Filmed (but not broadcast) in 4K ultra-HD, the show’s higher resolution made tiny details that were previously unnoticeable crystal-clear, like a foetal tadpole breaking out of its egg early to flee from a deadly wasp while it’s transparent frog father tries to protect the other eggs.

It also allowed the show to broadcast eye-poppingly-pretty panoramic shots of a large island populated by hundreds of thousands of penguins, frosty mountain valleys that transform into lush green forests, a plague of locusts flying across Madagascar, and a peregrine falcon perched on an aerial overlooking Manhattan.

It looks nice, basically. When writing a review of this series, it’s very tempting to just type ‘It’s great because, well, LOOK AT IT!’, stick a load of pictures underneath and call it a day, but that would be lazy. There’s more to this than just eye candy.

For me, the most intriguing part of Planet Earth II was the final episode, which looked at city wildlife. There had been moments in other episodes where, in-between all the animal facts and gentle narration, Sir David Attenborough would briefly explain how humans had been making the world much worse. E.g: A parade of crabs now get attacked by crazy yellow acid-spitting ants literally called ‘crazy yellow ants’ which humans introduced to the crabs’ island, a jungle in Madagascar has been deforested so much that it’s cut the local lemur population in half, etc, etc, oh dear, oh dear.

Perhaps, I thought, the “Cities” episode would be where he’d really let loose, wagging his finger at the camera and scolding viewers for irreversibly ruining the planet with all the pollution and greenhouse gases we create that damage the habitats shown over the course of the series. It would be entirely justified, if a bit of a depressing way to end the show.

But the programme kept a light touch on its lecturing and the actual episode didn’t mention climate change once, instead giving an unexpectedly hopeful view of how humans can coexist with the natural world.

The camera crew applied the same film-making techniques they used in jungles and deserts to film skyscrapers and streets, which was a memorably odd viewing experience that gave us an exciting new perspective of very familiar territory.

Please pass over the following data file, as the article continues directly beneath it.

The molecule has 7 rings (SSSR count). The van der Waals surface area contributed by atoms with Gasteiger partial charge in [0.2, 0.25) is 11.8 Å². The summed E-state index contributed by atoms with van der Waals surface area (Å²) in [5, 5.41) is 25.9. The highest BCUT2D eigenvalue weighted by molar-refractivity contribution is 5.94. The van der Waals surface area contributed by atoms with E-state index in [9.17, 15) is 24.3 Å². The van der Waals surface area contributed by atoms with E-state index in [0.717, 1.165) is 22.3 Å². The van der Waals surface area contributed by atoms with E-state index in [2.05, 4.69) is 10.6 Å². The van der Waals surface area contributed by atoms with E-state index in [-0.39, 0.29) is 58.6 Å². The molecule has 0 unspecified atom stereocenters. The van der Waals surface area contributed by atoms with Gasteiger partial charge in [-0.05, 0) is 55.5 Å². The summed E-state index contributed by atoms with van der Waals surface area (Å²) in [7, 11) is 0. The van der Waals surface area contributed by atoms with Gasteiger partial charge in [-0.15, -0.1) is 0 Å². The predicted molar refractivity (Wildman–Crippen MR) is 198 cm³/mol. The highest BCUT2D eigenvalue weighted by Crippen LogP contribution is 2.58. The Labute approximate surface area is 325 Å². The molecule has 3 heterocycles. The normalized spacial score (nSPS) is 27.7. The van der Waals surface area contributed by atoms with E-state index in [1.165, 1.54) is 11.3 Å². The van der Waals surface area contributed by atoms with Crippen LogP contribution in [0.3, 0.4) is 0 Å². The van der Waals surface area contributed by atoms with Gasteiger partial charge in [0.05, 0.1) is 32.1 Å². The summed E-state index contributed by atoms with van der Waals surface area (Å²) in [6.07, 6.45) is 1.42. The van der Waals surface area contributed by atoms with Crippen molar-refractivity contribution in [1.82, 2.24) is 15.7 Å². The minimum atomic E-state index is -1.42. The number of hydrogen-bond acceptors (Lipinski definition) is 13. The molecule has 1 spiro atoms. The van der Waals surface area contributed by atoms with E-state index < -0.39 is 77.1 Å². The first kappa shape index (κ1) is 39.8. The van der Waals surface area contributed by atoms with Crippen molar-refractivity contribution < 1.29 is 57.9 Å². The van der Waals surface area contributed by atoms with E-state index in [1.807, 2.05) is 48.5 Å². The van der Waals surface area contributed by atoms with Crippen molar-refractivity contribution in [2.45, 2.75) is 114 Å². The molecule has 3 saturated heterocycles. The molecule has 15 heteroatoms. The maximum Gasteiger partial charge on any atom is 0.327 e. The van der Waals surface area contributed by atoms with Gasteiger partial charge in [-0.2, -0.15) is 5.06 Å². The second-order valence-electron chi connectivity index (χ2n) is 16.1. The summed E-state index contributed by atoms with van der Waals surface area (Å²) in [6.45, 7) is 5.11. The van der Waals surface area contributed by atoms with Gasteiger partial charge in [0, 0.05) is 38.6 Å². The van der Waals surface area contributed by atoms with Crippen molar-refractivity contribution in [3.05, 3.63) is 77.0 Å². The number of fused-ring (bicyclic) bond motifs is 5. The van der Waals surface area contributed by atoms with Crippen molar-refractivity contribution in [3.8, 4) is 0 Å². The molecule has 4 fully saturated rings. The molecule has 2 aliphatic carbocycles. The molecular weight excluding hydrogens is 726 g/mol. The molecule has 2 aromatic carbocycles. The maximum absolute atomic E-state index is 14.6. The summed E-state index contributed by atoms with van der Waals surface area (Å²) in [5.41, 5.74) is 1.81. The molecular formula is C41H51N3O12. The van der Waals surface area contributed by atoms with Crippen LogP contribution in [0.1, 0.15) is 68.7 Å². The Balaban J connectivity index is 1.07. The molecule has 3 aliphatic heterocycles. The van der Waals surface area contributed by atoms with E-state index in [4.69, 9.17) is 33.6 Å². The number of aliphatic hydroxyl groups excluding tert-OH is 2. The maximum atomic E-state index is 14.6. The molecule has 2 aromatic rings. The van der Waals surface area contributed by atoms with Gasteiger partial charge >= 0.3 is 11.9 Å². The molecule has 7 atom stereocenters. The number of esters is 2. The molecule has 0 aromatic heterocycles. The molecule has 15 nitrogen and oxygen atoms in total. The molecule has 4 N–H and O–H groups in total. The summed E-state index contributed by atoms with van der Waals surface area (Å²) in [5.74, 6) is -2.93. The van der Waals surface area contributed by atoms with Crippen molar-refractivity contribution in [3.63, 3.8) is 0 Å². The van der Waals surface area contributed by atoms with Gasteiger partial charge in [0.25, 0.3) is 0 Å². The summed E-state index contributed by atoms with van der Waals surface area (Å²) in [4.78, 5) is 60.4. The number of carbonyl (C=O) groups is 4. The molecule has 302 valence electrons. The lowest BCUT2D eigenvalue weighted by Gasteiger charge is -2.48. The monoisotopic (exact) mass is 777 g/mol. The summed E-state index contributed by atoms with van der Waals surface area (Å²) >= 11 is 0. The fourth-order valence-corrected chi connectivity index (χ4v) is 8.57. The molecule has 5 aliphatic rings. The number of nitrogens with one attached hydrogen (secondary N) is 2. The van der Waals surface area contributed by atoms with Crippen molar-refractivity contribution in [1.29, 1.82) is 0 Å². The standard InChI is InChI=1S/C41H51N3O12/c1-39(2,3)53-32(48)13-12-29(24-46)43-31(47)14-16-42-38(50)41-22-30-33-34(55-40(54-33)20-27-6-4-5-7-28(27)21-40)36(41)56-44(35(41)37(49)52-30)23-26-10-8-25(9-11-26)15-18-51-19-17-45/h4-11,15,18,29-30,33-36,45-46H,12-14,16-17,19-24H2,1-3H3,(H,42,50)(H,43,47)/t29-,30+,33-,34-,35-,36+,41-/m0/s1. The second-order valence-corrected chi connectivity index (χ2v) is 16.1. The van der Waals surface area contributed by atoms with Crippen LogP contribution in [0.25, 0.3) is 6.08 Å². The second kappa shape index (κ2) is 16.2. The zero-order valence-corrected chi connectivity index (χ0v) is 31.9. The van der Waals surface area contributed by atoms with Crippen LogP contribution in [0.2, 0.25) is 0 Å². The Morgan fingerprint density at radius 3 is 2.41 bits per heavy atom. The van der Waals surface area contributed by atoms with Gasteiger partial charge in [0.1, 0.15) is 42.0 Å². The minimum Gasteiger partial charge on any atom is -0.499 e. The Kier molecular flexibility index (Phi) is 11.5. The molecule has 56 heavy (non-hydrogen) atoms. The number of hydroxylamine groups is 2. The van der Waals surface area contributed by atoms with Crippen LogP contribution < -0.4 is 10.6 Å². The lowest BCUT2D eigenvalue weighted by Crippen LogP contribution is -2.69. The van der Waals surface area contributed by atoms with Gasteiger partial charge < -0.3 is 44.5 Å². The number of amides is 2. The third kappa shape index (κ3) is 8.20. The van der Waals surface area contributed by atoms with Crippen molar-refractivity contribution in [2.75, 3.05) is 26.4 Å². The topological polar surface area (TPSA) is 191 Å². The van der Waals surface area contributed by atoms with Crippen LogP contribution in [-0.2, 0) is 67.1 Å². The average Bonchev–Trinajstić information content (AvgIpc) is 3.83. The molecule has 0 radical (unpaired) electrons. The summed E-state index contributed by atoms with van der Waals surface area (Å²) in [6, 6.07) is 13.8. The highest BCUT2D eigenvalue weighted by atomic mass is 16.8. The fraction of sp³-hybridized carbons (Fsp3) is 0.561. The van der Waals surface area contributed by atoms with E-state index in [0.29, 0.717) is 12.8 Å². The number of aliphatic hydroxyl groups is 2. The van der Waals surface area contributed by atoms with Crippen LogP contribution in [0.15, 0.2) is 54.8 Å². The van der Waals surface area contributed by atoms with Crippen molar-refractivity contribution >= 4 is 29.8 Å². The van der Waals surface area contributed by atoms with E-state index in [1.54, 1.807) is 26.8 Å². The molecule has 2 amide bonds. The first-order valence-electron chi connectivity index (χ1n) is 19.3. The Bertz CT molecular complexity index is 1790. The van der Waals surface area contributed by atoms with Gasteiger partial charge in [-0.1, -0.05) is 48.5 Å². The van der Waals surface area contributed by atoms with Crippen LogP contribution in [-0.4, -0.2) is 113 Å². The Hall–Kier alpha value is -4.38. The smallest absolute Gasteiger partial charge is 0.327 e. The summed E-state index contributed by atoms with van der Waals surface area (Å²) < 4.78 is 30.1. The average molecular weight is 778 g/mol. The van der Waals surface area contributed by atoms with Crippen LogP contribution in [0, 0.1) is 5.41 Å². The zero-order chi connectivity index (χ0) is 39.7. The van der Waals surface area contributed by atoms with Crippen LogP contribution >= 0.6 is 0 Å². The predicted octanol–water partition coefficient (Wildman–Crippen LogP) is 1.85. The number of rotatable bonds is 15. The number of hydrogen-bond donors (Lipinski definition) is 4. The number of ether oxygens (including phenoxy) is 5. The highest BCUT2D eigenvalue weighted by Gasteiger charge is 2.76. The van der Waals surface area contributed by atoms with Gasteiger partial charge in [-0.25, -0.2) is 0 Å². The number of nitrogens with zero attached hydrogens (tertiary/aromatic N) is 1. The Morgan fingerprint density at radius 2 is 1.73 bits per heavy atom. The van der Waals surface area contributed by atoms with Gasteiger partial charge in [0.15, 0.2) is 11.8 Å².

There was also plenty of humour to be found in seeing animals learning to cope with humans and vice versa. Monkeys ran along rooftops to steal food from a market in Mumbai, making the locals furious, and a lonely bird in Townsville used colourful scraps of discarded rubbish to build a display to attract a mate, which even included a small felt heart.

An incredibly-edited timelapse of a city at night full of glowing neon and bright lights lead into heartbreaking footage of baby turtles on a beach struggling to find their way as the light pollution from the nearby town disoriented them. Millions of viewers watched in horror as the helpless creatures wandered away from the moonlight, which is supposed to guide them to the sea, and onto busy roads and into sewer drains. This was the only time the episode focussed on the drawbacks of city life on wild animals, which, all things considered, shows remarkable restraint from the producers.

It was a very positive hour of television. It revealed the mutually-beneficial relationship between a pack of hyenas and the residents of an African town: the hyenas get meat from the butcher shop and the locals like them because they peacefully ward off bad spirits. It showcased futuristic architecture in Singapore that created a jungle environment out of an enormous steel framework filled with flowers and trees. There were flocks of birds which flew and danced in mysterious patterns above Rome for reasons even Sir David couldn’t explain. The episode ended with an optimistic and inspiring piece to camera from the legend himself, a wonderful send-off to an unprecedented episode of this unforgettable documentary.

Last but not least, the final ten minutes of each episode had a Diaries segment dedicated to the problems faced by the camera crew on their ambitious treks to remote parts of the world. These sections were just as fascinating as the footage they filmed, answering the question that everyone asks while watching documentaries like this: “How the hell did they film that?”. The answer, it turns out, is with months of preparation, plenty of clever improvisation, tough travelling and, sometimes, quite a lot of luck.

A documentary of this calibre only comes around once a decade. Cherish it.

Best Episode: It would be cheating to say ‘all of them’ so I’ll highlight “Cities”.